Dioscorea esculenta-induced increase in muscle sex steroid hormones is associated with enhanced insulin sensitivity in a type 2 diabetes rat model
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The effects of chronic Dioscorea esculenta administration and exercise training on muscle sex steroid hormone levels and insulin resistance in type 2 diabetes rats was assessed. Twenty-week-old male Otsuka Long Evans Tokushima Fatty (OLETF) rats were assigned randomly to the control, D. esculenta treatment, D. esculenta with 5α-reductase inhibitor treatment, or the exercise training groups (running at 25 m/min for 1 h, 5 d/wk; n = 10 each group). Eight weeks of D. esculenta treatment or exercise training significantly attenuated the increase in plasma insulin and fasting glucose levels. Plasma and muscle concentrations of dehydroepiandrosterone and 5α-dihydrotestosterone (DHT) and the expression of 5α-reductase increased significantly in the D. esculenta-treated and exercise training groups, and both treatments led to the upregulation of glucose transporter-4 translocation with concomitant increases in PKB and PKC-ζ/λ phosphorylation. Furthermore, the glucose metabolic clearance rate, which represents insulin sensitivity, increased significantly in both the D. esculenta-treated and exercise training groups. These effects were suppressed by administration of the DHT synthetic inhibitor. Together, these findings suggest that the D. esculenta-induced increase in muscle sex steroid hormone levels helps decrease insulin resistance in type 2 diabetes.—Sato, K., Fujita, S., Iemitsu, M. Dioscorea esculenta–induced increase in muscle sex steroid hormones is associated with enhanced insulin sensitivity in a type 2 diabetes rat model.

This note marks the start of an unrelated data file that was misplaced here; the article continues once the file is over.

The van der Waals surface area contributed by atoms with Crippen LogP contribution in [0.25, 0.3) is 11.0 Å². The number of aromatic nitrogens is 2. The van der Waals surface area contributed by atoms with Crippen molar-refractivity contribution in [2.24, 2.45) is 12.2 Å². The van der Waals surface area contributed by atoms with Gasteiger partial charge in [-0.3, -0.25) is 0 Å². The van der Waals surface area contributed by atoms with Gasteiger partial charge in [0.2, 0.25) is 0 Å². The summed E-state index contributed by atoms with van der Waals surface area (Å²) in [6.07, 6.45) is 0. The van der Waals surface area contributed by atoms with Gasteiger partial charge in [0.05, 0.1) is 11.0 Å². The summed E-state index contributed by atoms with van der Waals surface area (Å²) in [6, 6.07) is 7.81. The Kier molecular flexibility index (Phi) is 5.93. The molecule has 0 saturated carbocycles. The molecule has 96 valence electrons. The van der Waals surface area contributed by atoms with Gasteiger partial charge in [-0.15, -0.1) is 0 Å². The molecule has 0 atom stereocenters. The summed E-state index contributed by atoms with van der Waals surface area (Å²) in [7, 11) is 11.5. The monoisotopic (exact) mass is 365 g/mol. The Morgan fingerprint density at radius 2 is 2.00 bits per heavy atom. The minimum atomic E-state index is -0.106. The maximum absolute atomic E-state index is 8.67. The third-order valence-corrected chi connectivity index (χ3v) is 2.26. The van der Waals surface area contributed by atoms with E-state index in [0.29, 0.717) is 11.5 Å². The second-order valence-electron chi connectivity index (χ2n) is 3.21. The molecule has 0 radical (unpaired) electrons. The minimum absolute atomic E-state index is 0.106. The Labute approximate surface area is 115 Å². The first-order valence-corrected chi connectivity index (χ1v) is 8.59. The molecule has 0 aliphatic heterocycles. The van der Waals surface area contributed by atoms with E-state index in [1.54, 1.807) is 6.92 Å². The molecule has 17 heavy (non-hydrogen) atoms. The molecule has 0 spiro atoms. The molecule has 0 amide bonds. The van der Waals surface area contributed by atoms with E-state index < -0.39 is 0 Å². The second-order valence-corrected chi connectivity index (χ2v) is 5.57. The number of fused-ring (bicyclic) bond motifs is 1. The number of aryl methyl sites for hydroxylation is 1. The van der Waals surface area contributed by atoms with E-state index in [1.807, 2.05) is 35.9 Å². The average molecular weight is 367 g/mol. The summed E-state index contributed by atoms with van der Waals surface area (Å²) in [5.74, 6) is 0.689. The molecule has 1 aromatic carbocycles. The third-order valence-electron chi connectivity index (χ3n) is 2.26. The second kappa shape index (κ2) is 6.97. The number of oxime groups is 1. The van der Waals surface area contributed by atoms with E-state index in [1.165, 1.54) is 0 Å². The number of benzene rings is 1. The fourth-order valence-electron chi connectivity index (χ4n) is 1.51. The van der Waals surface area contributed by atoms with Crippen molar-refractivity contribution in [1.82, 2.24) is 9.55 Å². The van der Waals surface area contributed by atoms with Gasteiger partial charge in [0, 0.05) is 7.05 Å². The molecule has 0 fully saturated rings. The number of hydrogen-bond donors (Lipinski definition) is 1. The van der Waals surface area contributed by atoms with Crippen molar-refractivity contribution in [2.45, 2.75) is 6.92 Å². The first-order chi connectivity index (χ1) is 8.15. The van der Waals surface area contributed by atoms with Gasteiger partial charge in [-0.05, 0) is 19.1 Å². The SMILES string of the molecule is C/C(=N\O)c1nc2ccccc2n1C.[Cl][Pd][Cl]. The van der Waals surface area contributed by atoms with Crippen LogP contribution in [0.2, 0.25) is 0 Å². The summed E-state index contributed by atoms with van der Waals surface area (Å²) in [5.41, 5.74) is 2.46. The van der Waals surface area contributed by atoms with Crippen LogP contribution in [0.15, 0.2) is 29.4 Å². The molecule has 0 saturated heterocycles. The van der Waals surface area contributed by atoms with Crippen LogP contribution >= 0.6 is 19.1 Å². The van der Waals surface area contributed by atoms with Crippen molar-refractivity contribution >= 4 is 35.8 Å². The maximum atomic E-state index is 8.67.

- The FASEB Journal
The FASEB Journal 31(2), 793-801, 2017-02
Federation of American Societies for Experimental Biology